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Posts Tagged ‘the kingdom’


Ascension Sunday, May 16, 2021birds-watercolor-painting-giclee-poster-gift-idea-two-sparrows-home-decor-joanna-szmerdt

Matthew 10:29-31

Every Hair

Jesus taught us, saying: Can you not buy two sparrows for a penny? And yet not one falls to the ground without your Father knowing. Why, every hair on your head has been counted. So there is no need to be afraid; you are worth more than two sparrows”.

In this short citation of Jesus’ words, we learn all that we need to know about living life and about being watchful.

ONE: Nothing can be concealed from God. The Creator knows all that we think and do. The Creator understands our most secret motivations. Why do we try to hide anything we do or anything we think? Secrecy is futile in the kingdom.

Christ walks always with us, calling us forth in the name of the Creator. The Spirit remains in us, filling us with life eternal.

TWO: Nothing we do goes unnoted by God. The Creator marks both our pain and sorrow, our happiness and joy. Why do we persist in relying on our own small forces when we have the omnipotence and omniscience of the Creator buoying us up?  Reliance on self is meaningless in the kingdom.

Christ walks before and behind us, guiding and protecting in the name of the Creator. The Spirit hovers, abiding and consoling with love everlasting.

If God notes even the falling of a sparrow’s feather, how much can our anxiety and willfulness accomplish? How far will our stubbornness carry us in comparison with the power and strength of the Spirit?

If God numbers every hair on our heads, how much do we think we can hide what we do not like about ourselves?

How much will our separateness gain for us in comparison with the unity we have in God’s love? Secrecy and too much reliance on self will always be trumped by humility, generosity and love in the kingdom. Let us live as if we believe that God has numbered our every hair.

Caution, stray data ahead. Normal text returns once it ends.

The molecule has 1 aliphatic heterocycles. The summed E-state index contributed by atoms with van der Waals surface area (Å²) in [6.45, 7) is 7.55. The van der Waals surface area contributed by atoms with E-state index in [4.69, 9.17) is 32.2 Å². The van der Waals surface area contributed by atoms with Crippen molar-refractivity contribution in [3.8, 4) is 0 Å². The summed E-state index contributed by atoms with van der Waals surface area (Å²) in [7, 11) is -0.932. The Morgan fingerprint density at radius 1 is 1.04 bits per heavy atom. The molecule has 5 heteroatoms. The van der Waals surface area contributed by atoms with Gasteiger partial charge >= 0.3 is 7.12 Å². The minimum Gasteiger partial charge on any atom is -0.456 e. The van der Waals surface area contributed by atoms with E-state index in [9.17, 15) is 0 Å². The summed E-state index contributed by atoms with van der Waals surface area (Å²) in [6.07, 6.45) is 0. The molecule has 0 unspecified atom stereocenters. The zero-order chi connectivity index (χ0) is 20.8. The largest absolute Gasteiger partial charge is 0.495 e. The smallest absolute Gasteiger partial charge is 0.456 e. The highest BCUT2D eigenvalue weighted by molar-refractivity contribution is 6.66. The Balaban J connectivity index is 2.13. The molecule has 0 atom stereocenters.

Image from: https://fineartamerica.com/featured/birds-watercolor-painting-giclee-poster-gift-idea-two-sparrows-home-decor-joanna-szmerdt.html?product=greeting-card

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Saturday, May 15, 2021

Mark 13:32-37

Friedrich Wilhelm Schadow: The Parable of the Ten Virgins

Friedrich Wilhelm Schadow: The Parable of the Ten Virgins

Watch!

We began our exploration of Mark 13 reminding ourselves that we preach the Gospel with each action we perform each minute of each day. What does our life say about our awareness of the importance of watchfulness? Where do our feet take us as we live out the Word? What do our hands do as we move through our days? How carefully do our ears listen to our friends and companions? How honestly do we look others in the eye? How truthfully do we live out our understanding that all temples to self will fall, all teachers and prophets are not authentic, and all tribulations bring us closer to God? Why is it essential to understand that Christ is among us now?  What have we learned from the lesson of the fig tree?

Jesus tells us the Parable of the Ten Virgins:  Then the kingdom of heaven will be comparable to ten virgins, who took their lamps and went out to meet the bridegroom. Five of them were foolish, and five were prudent. For when the foolish took their lamps, they took no oil with them, but the prudent took oil in flasks along with their lamps. Now while the bridegroom was delaying, they all got drowsy and began to sleep. But at midnight there was a shout, “Behold, the bridegroom! Come out to meet him”.  Then all those virgins rose and trimmed their lamps. The foolish said to the prudent, “Give us some of your oil, for our lamps are going out”. But the prudent answered, ‘No, there will not be enough for us and you too; go instead to the dealers and buy some for yourselves”. And while they were going away to make the purchase, the bridegroom came, and those who were ready went in with him to the wedding feast; and the door was shut. Later the other virgins also came, saying, “Lord, lord, open up for us”.  But he answered, “Truly I say to you, I do not know you”. Be on the alert then, for you do not know the day nor the hour. (Matthew 25:1-13)

virgin with lampWe are presented with the choice to be foolish or prudent. We are free to decide if we will or will not carry a flask of oil to replenish the lamp of life we have been generously given.  We have ears to hear and eyes to see; yet we do not know the hour and we do not know the day when we will be called to an accounting. What Gospel are we preaching with the days of our lives?